September 30, 2014
September 30, 2014
HamedRobinson

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A 21-year-old “Prince” Naseem Hamed taunted, toyed with and took apart a stoic Steve Robinson with aplomb, in front of vociferous Welsh crowd, at Cardiff Arms Park on September 30, 1995.

In every generation there are fighters that zig while the world zags. Rare talents that transcend the sport, capturing fame and fortune doing things that haven’t been done. Naseem Hamed, although yet to be inducted into the Hall of Fame, was of this breed. A leopard-skinned scourge on the featherweight division, with bags of self belief and freakish one-punch power.

In September 1995, the Yorkshireman, who had been swatting bantamweights for fun, was manoeuvred into a mandatory position for the WBO featherweight crown. Welsh world champion, Steve Robinson, would be Hamed’s first fight at feather.

Robinson was a solid fighter, and with seven successive defences to his credit, no paper champion. Pockets of the media made a case for Robinson, heralding his size, power and durability as the answer to challenger’s fluidity.

On paper the odds were stacked against the self-styled prince; fighting a respected champion in his backyard, stepping up in weight and challenging for a world title for the first time. The bookies however, had Hamed a firm favourite to do a number on the “Cinderella Man”.

Hamed exuded self-confidence which would often boil over into distasteful goading of opponents.   In the build-up to his maiden championship showdown, the Sheffield man commissioned a van to curb crawl the streets of Cardiff to deliver a message to the champion.

“I’m the prince. I’m going to be king. Make sure you are there for the coronation. Steve Robinson come out and fight me,” blared a recorded message.

On a wet and windy September night at Cardiff rugby club, the talking was done. Hamed entered Robinson’s 16,000 man stronghold with swagger. Responding to the partisan crowd with extraordinary extravagance and bravado, Hamed delivered his first statement performance.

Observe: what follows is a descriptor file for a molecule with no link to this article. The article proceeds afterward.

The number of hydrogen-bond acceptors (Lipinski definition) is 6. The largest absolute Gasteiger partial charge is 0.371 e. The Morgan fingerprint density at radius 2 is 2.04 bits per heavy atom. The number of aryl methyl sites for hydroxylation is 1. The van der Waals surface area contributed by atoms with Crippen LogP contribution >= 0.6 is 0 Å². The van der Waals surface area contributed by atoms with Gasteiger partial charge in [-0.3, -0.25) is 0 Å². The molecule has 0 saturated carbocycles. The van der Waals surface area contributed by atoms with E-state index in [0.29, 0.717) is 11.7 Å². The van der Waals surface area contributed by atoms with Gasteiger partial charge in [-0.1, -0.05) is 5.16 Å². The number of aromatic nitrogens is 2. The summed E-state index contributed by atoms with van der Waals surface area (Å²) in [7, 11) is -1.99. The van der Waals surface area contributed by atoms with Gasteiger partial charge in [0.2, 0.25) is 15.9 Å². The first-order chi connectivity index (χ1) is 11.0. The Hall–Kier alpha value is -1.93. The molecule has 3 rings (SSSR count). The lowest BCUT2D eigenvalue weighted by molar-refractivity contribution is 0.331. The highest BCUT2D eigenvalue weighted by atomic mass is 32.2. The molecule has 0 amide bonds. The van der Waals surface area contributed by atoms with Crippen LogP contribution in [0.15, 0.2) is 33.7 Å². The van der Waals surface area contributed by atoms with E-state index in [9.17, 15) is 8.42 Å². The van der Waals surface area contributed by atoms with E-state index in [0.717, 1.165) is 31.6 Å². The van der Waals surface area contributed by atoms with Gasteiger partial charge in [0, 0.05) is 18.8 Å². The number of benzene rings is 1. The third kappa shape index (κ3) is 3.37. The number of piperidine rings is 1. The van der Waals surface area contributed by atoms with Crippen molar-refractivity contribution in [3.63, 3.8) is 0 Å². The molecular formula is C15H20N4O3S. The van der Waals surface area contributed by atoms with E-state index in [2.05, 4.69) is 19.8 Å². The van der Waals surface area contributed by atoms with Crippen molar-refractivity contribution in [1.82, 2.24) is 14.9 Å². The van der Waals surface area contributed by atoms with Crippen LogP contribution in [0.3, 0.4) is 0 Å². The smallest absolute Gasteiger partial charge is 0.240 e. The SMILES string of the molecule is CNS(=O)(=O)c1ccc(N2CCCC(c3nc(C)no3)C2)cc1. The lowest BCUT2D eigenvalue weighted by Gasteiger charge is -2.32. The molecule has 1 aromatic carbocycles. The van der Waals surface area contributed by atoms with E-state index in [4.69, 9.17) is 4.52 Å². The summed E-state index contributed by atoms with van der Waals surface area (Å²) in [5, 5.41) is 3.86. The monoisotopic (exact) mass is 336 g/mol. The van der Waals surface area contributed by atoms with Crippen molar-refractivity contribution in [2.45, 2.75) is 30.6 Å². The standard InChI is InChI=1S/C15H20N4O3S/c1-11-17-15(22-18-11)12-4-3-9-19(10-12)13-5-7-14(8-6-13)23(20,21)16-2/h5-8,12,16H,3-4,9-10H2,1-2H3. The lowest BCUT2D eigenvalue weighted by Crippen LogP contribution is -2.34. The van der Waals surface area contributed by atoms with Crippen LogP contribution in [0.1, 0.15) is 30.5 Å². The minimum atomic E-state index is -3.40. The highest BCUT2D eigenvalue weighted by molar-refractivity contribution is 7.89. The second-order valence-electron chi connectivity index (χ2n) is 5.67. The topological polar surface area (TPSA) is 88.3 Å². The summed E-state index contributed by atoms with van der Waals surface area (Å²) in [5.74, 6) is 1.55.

Robinson, drudging forward with a high guard, attempting to patiently get into range to build pressure on the cocky challenger, was out-fought and out-muscled from the opener. Hamed danced between stances, exhibiting outrageous reflexes, and dispirited Robinson with shots he didn’t see coming. Most attacks coming the over way whistled past the acrobatic challenger into the night air.

In round five, Hamed, who spent much of the first half with a smile on his face, suddenly dropped the histrionics and unloaded a purposeful assault, connecting with three big hooks and an uppercut sending the tired looking champion to the canvas. Robinson did well to get up and hear the bell.

Hamed, looking like he’d barely broken sweat during his spell bounding performance, came out in the eighth and landed a pinpoint left hook, taking the champion’s legs away. The referee had seen enough of the one-way punishment and waved off the contest.

“Prince” Naseem Hamed would retire with a solitary defeat on his record – a points loss to Marco Antonio Barerra. If Hamed had remained as focused as he was in Cardiff, at that stage in his career, he would already be a Hall of Famer.